Crist crumbles on tainted water bill
July 7, 2009
Gov. Charlie Crist seems to be more concerned with campaign contributions than protecting citizens' rights and the state's resources.
Crist, who has always emphasized his environmental commitment, signed a measure that will make it easier to ruin water sources and more difficult for the public to object to the destruction.
Similarly, Crist, who is running for the U.S. Senate, a few weeks ago signed legislation that undermines some of the growth management laws he claims to support.
Both decisions will delight the land development interests who contribute heavily to campaigns. Voters may have another view.
The latest bill, sponsored by Sen. JD Alexander of Lake Wales, gives the director of a water management district sole authority to grant permits to tap water supplies, or destroy wetlands.
Previously, the governing board in each of the state's five water district had to approve major permit applications. Board members are appointed by the governor.
Now the district director in each region will make the call. There is no requirement for a public hearing.
Should citizens object to a permit approval, they will be required to file a petition for a formal hearing, a costly burden. Yet the legislation allows applicants who are rejected by the director to appeal to the governing board.
The scheme obviously is designed to give developers the upper hand throughout the process.
There is no reason for this change. The current process is not overly burdensome. Only major permits must go before the board.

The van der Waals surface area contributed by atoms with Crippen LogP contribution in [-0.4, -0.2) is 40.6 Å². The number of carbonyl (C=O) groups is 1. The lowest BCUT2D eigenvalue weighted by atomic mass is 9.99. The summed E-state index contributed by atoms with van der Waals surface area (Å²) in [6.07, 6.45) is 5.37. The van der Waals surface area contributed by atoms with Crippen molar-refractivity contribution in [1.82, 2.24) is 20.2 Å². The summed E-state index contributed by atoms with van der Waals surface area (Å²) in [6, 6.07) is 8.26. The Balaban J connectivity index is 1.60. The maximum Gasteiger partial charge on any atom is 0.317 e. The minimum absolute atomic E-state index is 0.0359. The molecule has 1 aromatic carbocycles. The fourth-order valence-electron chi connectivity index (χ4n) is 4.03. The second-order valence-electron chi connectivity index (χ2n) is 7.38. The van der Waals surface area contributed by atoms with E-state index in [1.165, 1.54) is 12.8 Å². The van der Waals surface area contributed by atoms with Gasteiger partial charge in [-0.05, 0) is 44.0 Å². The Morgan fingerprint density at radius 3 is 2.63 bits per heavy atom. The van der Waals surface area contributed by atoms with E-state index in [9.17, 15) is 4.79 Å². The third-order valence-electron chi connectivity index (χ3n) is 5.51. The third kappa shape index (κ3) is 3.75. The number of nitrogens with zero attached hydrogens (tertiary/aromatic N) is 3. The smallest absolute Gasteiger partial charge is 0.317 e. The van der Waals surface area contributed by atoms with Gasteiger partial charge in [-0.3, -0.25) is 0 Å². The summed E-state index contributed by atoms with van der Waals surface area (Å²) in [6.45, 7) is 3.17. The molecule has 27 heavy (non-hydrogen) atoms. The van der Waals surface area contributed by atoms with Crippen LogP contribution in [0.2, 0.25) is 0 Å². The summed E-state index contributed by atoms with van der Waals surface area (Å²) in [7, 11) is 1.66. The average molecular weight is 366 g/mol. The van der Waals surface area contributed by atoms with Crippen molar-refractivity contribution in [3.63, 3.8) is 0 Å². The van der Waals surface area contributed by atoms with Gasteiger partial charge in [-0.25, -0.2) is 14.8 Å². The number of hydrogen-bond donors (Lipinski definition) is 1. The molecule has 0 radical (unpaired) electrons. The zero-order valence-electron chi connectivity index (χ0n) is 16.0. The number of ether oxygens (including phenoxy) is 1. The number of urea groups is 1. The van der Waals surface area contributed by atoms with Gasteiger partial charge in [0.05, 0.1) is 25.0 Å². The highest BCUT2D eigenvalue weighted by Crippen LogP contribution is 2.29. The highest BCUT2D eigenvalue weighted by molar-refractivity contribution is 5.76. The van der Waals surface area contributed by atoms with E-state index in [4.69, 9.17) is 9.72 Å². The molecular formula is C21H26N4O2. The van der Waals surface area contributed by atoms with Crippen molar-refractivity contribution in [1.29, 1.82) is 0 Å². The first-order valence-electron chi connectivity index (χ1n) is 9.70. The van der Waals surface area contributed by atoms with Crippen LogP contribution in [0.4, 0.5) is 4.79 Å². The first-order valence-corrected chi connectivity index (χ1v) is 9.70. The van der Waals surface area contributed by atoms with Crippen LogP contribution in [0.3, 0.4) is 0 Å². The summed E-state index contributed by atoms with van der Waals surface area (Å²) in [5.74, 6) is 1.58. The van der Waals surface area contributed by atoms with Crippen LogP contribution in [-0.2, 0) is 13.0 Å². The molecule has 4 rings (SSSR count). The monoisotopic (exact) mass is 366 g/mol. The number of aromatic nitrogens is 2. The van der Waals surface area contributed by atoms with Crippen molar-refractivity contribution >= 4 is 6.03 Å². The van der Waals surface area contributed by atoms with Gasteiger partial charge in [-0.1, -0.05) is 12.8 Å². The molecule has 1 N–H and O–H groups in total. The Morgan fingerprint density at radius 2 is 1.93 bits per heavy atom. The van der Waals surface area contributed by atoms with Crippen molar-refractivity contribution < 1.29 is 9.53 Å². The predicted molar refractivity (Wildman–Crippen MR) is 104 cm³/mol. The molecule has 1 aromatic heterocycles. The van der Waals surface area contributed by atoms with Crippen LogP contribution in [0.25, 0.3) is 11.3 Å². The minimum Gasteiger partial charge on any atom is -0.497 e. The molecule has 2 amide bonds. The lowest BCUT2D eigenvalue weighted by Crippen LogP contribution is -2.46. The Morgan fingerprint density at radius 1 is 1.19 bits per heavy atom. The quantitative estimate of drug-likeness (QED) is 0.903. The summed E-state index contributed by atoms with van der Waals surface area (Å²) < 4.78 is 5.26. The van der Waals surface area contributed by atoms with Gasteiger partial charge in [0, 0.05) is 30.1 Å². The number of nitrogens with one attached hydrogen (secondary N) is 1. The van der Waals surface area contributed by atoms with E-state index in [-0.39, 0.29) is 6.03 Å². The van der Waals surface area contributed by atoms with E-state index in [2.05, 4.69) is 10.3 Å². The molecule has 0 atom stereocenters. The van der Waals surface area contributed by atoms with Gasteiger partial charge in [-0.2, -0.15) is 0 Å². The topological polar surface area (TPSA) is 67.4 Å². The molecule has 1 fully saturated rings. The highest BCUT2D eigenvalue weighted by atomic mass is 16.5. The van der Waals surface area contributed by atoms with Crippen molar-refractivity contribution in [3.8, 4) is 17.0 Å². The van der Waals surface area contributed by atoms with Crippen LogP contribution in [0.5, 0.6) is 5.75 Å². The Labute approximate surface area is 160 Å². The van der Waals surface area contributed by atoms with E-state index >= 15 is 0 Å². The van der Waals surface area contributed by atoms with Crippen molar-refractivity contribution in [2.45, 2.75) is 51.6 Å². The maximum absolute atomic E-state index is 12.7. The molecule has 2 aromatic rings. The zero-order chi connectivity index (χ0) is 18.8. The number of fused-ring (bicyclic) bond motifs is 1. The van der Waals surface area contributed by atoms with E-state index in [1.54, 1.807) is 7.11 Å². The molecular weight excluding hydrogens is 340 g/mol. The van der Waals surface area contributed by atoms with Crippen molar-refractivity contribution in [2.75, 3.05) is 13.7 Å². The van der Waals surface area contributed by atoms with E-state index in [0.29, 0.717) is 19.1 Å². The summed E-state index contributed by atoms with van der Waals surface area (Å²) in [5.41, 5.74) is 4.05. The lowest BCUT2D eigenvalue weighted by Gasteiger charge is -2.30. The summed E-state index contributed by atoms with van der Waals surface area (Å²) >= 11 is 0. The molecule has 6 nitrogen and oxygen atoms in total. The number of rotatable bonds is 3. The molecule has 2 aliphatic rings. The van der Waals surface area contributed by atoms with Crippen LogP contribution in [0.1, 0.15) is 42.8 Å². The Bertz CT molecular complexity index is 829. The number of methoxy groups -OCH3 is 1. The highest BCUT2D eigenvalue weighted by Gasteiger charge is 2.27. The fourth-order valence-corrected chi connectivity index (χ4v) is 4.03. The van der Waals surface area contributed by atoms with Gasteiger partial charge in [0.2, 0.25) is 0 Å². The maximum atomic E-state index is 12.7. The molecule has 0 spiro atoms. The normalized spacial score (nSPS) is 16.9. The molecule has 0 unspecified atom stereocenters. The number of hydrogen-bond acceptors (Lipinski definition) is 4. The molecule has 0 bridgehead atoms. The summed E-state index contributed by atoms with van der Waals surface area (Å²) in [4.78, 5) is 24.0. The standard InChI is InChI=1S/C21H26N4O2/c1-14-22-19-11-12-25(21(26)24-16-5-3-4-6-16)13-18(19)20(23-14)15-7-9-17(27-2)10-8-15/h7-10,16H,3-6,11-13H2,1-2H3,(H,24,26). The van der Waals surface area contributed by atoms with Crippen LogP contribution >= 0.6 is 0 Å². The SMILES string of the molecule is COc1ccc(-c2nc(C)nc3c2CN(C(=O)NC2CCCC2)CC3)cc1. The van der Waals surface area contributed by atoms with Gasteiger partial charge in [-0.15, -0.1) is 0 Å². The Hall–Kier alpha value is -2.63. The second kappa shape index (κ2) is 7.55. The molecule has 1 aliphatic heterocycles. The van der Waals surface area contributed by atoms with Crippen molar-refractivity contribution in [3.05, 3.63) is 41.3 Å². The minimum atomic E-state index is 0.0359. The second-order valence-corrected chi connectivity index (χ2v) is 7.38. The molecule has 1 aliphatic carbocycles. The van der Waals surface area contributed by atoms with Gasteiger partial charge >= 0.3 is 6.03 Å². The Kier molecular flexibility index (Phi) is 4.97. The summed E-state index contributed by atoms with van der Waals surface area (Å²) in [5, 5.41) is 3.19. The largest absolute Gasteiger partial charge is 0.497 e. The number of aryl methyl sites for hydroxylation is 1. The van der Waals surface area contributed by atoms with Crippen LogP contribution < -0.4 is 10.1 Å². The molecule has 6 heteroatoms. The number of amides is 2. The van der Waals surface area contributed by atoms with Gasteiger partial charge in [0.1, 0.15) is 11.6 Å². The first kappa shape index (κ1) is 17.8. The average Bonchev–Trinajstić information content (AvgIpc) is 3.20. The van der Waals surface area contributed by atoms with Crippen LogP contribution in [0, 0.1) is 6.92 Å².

The director already decides permits on water withdrawals below 500,000 gallons a day or wetland alterations that affect less than an acre.
So complaints about unnecessary delays are not persuasive. More scrutiny and public participation are justified for larger permits, given their potential impacts on water sources.
Another slippery provision would allow landowners to obtain a 50-year water permit. A 20-year permit is the longest now granted to landowners.
Given how rapidly drought, development and other factors can change the state's water conditions, 50 years seems excessive.
But it's the change to the permit process that is most objectionable.
Crist, characteristically, tried to have it both ways. He said he signed the bill because it contains language that prohibits homeowners' associations from banning "Florida-friendly" landscaping.
And he indicated he would encourage the Legislature to revise the part of the law that allows executive directors to grant major permits behind closed doors.
But Crist knows lawmakers are unlikely to cooperate. As a lame duck, he'll have even less influence next year with a Legislature that largely ignored his agenda this year.
The House, under Speaker Larry Cretul and future Speaker Dean Cannon, has been relentless in its effort to scrap environmental protections and planning safeguards.
There was a time when Crist could be counted on to counter such shenanigans. No longer. With his eyes on Washington, Crist no longer appears willing to stand up to either short-sighted lawmakers or opportunistic special interests.
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